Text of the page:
Root pO2 of paddy field rice was measured during two days of complete submergence. Four-week-old rice plants were planted into a paddy field. Roots were exposed and the microsensors were placed 200 mm into the root tissue. Hereafter both root and microsensor were covered with soil, placing the sensor tip approx. 4 cm below soil surface. To investigate the function of the leaf gas film, leaves of selected plants had their gas film removed 3 hours prior to flooding. Light status was monitored by a weather station placed approx. 440 m from the paddy field.
Conclusion on lab and field data
Leaf gas films are hypothesized to improve internal aeration of the plant during the day, as leaf gas films enhance CO2 uptake and thereby promote photosynthesis. This is seen as higher root pO2 in plants with intact gas film compared to plants without. The two studies described investigate gas film based on laboratory experiments and experiments in the field.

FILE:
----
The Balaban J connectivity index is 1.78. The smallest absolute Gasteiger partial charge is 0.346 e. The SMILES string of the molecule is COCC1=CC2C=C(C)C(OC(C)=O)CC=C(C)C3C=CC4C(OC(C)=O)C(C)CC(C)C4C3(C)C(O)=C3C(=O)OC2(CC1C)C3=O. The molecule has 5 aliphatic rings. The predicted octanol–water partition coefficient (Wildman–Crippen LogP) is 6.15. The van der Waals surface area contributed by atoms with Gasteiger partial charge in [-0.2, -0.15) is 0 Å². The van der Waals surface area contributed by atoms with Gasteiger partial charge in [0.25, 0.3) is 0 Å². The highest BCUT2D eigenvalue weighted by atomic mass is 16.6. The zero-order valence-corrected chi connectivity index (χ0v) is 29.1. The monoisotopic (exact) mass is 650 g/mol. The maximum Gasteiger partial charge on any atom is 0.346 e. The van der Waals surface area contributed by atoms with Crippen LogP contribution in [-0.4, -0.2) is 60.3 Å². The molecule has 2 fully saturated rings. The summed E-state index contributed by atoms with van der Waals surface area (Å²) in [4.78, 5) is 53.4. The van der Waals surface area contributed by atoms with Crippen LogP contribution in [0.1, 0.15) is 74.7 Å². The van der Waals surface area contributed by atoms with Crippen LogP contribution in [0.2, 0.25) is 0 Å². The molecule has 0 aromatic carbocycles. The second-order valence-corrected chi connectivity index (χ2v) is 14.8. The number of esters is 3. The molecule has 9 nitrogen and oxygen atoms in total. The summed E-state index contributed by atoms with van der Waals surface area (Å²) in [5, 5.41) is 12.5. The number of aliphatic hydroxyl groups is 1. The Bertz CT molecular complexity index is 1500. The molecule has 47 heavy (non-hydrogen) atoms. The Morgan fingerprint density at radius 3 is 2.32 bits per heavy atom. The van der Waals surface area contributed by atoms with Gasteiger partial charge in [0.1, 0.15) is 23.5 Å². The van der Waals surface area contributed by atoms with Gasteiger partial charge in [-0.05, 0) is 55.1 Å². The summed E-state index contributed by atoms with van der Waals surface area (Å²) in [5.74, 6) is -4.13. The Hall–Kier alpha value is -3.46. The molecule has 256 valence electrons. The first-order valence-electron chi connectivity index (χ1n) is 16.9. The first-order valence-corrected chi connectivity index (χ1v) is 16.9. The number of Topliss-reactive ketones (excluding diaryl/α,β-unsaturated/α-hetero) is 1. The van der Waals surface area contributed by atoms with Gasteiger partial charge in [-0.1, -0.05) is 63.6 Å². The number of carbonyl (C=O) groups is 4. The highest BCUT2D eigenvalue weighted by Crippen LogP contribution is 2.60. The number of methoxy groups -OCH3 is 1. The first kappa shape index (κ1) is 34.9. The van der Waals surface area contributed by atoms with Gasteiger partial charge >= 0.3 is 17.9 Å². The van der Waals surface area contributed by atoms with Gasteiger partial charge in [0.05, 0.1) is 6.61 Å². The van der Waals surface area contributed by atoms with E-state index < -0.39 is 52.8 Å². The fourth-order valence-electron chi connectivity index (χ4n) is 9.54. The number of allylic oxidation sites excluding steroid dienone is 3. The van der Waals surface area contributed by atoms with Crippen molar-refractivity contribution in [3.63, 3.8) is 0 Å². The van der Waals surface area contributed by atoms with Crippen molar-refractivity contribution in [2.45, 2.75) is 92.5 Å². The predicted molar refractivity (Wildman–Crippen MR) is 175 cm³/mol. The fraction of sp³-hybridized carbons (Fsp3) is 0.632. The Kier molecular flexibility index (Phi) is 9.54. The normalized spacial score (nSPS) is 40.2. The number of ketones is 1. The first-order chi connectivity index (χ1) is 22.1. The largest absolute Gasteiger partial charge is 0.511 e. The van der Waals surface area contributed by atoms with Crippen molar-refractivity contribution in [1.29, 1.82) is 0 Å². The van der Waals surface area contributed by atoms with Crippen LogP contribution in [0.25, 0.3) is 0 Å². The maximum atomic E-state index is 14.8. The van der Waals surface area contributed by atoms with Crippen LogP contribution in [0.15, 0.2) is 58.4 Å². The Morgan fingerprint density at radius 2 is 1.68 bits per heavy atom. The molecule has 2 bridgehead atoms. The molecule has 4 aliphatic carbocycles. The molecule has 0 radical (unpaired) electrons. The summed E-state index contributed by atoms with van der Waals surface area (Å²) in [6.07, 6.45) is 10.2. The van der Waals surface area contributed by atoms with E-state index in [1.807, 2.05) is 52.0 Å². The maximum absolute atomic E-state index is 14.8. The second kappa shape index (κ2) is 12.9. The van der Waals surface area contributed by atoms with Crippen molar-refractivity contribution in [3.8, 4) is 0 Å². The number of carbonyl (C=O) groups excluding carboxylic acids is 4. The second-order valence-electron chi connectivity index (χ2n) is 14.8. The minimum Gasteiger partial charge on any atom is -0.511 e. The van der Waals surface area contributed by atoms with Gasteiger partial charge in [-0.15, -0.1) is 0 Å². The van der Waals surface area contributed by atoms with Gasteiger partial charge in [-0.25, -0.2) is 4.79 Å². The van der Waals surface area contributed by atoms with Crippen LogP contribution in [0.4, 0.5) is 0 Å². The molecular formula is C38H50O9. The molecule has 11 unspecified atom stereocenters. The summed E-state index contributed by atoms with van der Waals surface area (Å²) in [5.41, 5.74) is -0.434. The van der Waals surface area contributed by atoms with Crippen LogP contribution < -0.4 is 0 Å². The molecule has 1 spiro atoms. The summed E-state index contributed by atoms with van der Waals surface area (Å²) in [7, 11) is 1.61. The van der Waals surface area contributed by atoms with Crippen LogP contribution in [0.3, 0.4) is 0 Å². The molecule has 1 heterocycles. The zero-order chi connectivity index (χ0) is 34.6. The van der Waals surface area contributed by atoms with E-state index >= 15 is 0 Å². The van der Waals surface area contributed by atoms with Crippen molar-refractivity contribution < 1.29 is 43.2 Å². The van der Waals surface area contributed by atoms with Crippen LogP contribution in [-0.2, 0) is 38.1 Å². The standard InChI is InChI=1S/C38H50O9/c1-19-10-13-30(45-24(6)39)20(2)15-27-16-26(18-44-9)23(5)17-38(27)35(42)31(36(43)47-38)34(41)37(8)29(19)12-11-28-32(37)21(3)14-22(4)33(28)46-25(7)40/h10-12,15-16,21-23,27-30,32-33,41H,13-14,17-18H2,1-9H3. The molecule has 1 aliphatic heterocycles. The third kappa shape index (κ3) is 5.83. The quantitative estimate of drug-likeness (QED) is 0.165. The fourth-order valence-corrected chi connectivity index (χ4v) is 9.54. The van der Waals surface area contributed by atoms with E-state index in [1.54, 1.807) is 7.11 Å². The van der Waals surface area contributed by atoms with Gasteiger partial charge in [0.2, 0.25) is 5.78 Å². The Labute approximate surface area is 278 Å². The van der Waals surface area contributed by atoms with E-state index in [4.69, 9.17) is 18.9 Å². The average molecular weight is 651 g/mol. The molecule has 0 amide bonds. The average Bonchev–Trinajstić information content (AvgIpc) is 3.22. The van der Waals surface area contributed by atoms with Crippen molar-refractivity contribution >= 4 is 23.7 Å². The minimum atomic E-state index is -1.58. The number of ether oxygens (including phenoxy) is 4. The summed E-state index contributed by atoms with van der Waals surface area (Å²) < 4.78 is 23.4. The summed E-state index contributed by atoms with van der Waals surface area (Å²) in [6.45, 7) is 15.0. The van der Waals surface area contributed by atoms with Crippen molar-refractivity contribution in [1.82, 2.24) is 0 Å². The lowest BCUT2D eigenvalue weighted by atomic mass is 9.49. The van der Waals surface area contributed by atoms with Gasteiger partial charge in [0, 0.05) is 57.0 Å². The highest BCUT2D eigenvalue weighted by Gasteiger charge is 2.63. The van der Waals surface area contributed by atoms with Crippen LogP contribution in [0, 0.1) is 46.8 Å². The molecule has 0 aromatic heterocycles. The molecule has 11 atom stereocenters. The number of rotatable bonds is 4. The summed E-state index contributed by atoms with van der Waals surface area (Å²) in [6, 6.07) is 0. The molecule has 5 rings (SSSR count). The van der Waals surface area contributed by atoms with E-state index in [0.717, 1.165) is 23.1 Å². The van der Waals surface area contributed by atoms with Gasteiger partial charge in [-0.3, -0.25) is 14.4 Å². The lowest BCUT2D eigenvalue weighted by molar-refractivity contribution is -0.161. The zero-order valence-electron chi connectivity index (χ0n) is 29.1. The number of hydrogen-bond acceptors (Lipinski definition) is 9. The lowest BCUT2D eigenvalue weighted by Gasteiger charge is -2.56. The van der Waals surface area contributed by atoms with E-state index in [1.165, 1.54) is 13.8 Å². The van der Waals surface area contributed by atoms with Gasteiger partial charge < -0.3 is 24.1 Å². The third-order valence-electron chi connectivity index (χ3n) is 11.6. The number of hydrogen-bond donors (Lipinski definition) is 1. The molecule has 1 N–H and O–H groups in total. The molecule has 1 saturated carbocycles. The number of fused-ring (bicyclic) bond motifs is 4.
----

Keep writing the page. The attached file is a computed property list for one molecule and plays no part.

In the laboratory, root pO2 increases in light periods in submerged plants, probably due to reduced outward diffusion of photosynthetically produced O2. Removal of gas film resulted in a decrease in root pO2 to just below the initial level (see fig 1A). This can be explained by decreased O2 production by photosynthesis as a result of impeded CO2 entry. In darkness, root pO2 rapidly decreased to 25% (see fig. 1B) when submerged in light and declined to close to zero when the gas film was removed.
In the field, plants with intact leaf gas films had higher daytime root pO2 compared to plants without leaf gas film during the first day of measurements (fig. 2B), supporting laboratory data. The difference in root pO2 of plants with or without leaf gas film was, however, not significant on the second day (data not shown), suggesting that the leaf gas film had either been reestablished or that emerging new leaves with intact gas film had masked the effect of the gas film removal on the leaves from the day before.
Although data obtained in the field were only significant on the first day of measurement, the in situ data support the findings obtained in the laboratory experiments by showing a positive correlation between leaf gas film and increased root pO2. Combining laboratory and in situ measurements thus contributed to understanding how leaf gas films help the rice plant survive flooding.